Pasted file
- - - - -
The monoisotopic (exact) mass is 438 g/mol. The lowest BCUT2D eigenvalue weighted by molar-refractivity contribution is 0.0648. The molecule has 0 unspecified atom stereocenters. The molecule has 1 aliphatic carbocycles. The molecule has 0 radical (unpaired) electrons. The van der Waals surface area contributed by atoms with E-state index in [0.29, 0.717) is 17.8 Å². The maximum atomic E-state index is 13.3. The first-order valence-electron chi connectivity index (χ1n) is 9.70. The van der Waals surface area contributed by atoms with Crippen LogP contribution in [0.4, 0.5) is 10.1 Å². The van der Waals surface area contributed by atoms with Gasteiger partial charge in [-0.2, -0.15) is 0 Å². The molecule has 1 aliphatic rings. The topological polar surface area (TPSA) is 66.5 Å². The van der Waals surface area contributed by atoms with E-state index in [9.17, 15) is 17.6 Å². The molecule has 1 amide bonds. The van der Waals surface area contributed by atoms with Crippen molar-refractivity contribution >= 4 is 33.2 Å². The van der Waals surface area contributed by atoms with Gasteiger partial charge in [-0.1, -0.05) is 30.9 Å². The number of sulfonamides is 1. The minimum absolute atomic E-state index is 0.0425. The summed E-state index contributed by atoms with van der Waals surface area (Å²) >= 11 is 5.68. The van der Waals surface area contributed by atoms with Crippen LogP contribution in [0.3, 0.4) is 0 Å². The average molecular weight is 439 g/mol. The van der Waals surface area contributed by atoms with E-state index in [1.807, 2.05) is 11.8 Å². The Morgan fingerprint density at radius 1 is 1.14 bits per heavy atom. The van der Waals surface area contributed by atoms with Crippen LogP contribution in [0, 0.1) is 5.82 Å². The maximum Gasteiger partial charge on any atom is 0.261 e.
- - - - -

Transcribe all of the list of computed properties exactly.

The monoisotopic (exact) mass is 438 g/mol. The lowest BCUT2D eigenvalue weighted by molar-refractivity contribution is 0.0648. The molecule has 0 unspecified atom stereocenters. The molecule has 1 aliphatic carbocycles. The molecule has 0 radical (unpaired) electrons. The van der Waals surface area contributed by atoms with E-state index in [0.29, 0.717) is 17.8 Å². The maximum atomic E-state index is 13.3. The first-order valence-electron chi connectivity index (χ1n) is 9.70. The van der Waals surface area contributed by atoms with Crippen LogP contribution in [0.4, 0.5) is 10.1 Å². The van der Waals surface area contributed by atoms with Gasteiger partial charge in [-0.2, -0.15) is 0 Å². The molecule has 1 aliphatic rings. The topological polar surface area (TPSA) is 66.5 Å². The van der Waals surface area contributed by atoms with E-state index in [9.17, 15) is 17.6 Å². The molecule has 1 amide bonds. The van der Waals surface area contributed by atoms with Crippen molar-refractivity contribution >= 4 is 33.2 Å². The van der Waals surface area contributed by atoms with Gasteiger partial charge in [-0.1, -0.05) is 30.9 Å². The number of sulfonamides is 1. The minimum absolute atomic E-state index is 0.0425. The summed E-state index contributed by atoms with van der Waals surface area (Å²) >= 11 is 5.68. The van der Waals surface area contributed by atoms with Crippen LogP contribution in [0.3, 0.4) is 0 Å². The average molecular weight is 439 g/mol. The van der Waals surface area contributed by atoms with E-state index in [1.807, 2.05) is 11.8 Å². The Morgan fingerprint density at radius 1 is 1.14 bits per heavy atom. The van der Waals surface area contributed by atoms with Crippen LogP contribution in [0, 0.1) is 5.82 Å². The maximum Gasteiger partial charge on any atom is 0.261 e.